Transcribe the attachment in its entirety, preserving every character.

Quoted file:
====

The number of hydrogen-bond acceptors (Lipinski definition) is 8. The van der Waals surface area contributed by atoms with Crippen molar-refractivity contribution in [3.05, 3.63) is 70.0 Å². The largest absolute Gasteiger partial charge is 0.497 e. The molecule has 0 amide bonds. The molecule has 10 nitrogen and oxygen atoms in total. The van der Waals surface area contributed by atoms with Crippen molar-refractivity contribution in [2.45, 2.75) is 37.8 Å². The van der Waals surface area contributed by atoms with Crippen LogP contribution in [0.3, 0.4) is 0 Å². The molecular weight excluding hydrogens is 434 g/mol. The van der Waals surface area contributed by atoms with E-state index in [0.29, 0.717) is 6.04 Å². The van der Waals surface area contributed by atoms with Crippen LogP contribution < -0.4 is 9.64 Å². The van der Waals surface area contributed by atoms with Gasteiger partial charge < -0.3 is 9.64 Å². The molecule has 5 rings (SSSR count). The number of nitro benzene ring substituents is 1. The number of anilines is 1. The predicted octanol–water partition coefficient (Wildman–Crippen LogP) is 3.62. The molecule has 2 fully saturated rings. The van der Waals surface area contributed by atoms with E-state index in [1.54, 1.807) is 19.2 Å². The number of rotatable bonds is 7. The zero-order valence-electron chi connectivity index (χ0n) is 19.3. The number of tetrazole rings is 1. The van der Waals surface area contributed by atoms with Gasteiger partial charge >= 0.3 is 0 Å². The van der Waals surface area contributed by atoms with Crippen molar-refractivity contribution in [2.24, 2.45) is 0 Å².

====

The number of hydrogen-bond acceptors (Lipinski definition) is 8. The van der Waals surface area contributed by atoms with Crippen molar-refractivity contribution in [3.05, 3.63) is 70.0 Å². The largest absolute Gasteiger partial charge is 0.497 e. The molecule has 0 amide bonds. The molecule has 10 nitrogen and oxygen atoms in total. The van der Waals surface area contributed by atoms with Crippen molar-refractivity contribution in [2.45, 2.75) is 37.8 Å². The van der Waals surface area contributed by atoms with Crippen LogP contribution in [0.3, 0.4) is 0 Å². The molecular weight excluding hydrogens is 434 g/mol. The van der Waals surface area contributed by atoms with E-state index in [0.29, 0.717) is 6.04 Å². The van der Waals surface area contributed by atoms with Crippen LogP contribution < -0.4 is 9.64 Å². The van der Waals surface area contributed by atoms with Gasteiger partial charge < -0.3 is 9.64 Å². The molecule has 5 rings (SSSR count). The number of nitro benzene ring substituents is 1. The number of anilines is 1. The predicted octanol–water partition coefficient (Wildman–Crippen LogP) is 3.62. The molecule has 2 fully saturated rings. The van der Waals surface area contributed by atoms with E-state index in [1.54, 1.807) is 19.2 Å². The number of rotatable bonds is 7. The zero-order valence-electron chi connectivity index (χ0n) is 19.3. The number of tetrazole rings is 1. The van der Waals surface area contributed by atoms with Gasteiger partial charge >= 0.3 is 0 Å². The van der Waals surface area contributed by atoms with Crippen molar-refractivity contribution in [2.24, 2.45) is 0 Å².